DOI

10.17077/etd.1yiszix1

Document Type

Dissertation

Date of Degree

Summer 2017

Access Restrictions

Access restricted until 08/31/2019

Degree Name

DMA (Doctor of Musical Arts)

Degree In

Music

First Advisor

Stalter, Timothy

First Committee Member

Getz, Christine

Second Committee Member

Muriello, John

Third Committee Member

Puderbaugh, David

Fourth Committee Member

Swanson, Stephen

Abstract

Jean Berger (1909-2002) fled the rise of Nazi power in his native Germany to become one of the U.S.A.'s most popular choral composers of the second half of the twentieth century. Berger's unpublished memoirs and collected correspondence with composers, authors and political luminaries paint a fascinating picture of his life which, steered by a series of fateful coincidences, forced Berger to reinvent himself repeatedly, mastering a series of professions and foreign languages as well as changing his religious orientation, country of residence (from Germany to France to Brazil to the U.S.), and even his name. This thesis reveals the Jewish background of this self-described "house composer" of the Lutheran Church, and examines the intellectual, cultural and aesthetic influences which led Berger to develop a new genre of choral music, the staged chorus. These influences include Berger's participation in the German Jugendbeweung, the social philosophies of his mentor in music history, Heinrich Besseler, and the inspiration provided to Berger by the works of composer Carl Orff.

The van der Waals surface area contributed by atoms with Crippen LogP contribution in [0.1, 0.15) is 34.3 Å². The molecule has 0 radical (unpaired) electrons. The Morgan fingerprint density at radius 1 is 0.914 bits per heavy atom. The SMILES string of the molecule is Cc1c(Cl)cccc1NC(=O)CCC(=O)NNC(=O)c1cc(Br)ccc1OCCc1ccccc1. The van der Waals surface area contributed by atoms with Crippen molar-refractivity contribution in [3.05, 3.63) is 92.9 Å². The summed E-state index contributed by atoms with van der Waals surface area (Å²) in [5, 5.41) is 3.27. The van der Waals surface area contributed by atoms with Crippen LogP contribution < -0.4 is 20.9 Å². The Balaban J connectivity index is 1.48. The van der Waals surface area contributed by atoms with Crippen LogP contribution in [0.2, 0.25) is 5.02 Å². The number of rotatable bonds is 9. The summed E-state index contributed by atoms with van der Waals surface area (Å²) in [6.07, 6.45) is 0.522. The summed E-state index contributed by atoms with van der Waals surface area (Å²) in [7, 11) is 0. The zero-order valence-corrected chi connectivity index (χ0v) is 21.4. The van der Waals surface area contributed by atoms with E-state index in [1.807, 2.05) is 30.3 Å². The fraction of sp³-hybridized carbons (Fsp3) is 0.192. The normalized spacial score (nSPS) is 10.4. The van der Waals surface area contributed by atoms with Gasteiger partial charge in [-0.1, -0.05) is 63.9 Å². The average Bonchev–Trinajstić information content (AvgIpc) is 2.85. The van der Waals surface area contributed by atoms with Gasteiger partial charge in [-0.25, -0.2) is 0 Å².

Pages

x, 193 pages

Bibliography

Includes bibliographical references (pages 188-193).

Copyright

Copyright © 2017 Michael Schnack

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